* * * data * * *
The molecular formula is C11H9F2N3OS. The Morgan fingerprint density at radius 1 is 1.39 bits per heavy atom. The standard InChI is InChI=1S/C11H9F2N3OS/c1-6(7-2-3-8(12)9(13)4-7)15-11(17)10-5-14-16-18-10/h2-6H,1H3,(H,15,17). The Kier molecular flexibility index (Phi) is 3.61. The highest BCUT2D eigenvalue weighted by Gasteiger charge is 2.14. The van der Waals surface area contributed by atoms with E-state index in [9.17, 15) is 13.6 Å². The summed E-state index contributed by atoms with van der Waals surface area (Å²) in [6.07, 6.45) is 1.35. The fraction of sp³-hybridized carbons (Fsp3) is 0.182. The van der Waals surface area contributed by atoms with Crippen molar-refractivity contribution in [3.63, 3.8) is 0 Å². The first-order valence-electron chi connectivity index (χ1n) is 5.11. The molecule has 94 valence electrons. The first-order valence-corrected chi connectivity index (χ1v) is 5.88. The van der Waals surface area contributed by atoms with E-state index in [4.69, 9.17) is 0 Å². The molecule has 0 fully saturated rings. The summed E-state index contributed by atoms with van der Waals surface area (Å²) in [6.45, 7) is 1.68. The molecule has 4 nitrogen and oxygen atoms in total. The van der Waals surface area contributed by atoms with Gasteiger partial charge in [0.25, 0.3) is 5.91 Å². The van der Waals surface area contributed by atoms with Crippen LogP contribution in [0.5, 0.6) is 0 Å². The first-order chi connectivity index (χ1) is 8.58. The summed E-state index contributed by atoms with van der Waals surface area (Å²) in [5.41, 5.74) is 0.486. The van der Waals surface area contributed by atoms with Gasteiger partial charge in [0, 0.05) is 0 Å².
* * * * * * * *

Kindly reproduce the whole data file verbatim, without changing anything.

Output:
The molecular formula is C11H9F2N3OS. The Morgan fingerprint density at radius 1 is 1.39 bits per heavy atom. The standard InChI is InChI=1S/C11H9F2N3OS/c1-6(7-2-3-8(12)9(13)4-7)15-11(17)10-5-14-16-18-10/h2-6H,1H3,(H,15,17). The Kier molecular flexibility index (Phi) is 3.61. The highest BCUT2D eigenvalue weighted by Gasteiger charge is 2.14. The van der Waals surface area contributed by atoms with E-state index in [9.17, 15) is 13.6 Å². The summed E-state index contributed by atoms with van der Waals surface area (Å²) in [6.07, 6.45) is 1.35. The fraction of sp³-hybridized carbons (Fsp3) is 0.182. The van der Waals surface area contributed by atoms with Crippen molar-refractivity contribution in [3.63, 3.8) is 0 Å². The first-order valence-electron chi connectivity index (χ1n) is 5.11. The molecule has 94 valence electrons. The first-order valence-corrected chi connectivity index (χ1v) is 5.88. The van der Waals surface area contributed by atoms with E-state index in [4.69, 9.17) is 0 Å². The molecule has 0 fully saturated rings. The summed E-state index contributed by atoms with van der Waals surface area (Å²) in [6.45, 7) is 1.68. The molecule has 4 nitrogen and oxygen atoms in total. The van der Waals surface area contributed by atoms with Gasteiger partial charge in [0.25, 0.3) is 5.91 Å². The van der Waals surface area contributed by atoms with Crippen LogP contribution in [0.5, 0.6) is 0 Å². The first-order chi connectivity index (χ1) is 8.58. The summed E-state index contributed by atoms with van der Waals surface area (Å²) in [5.41, 5.74) is 0.486. The van der Waals surface area contributed by atoms with Gasteiger partial charge in [0, 0.05) is 0 Å².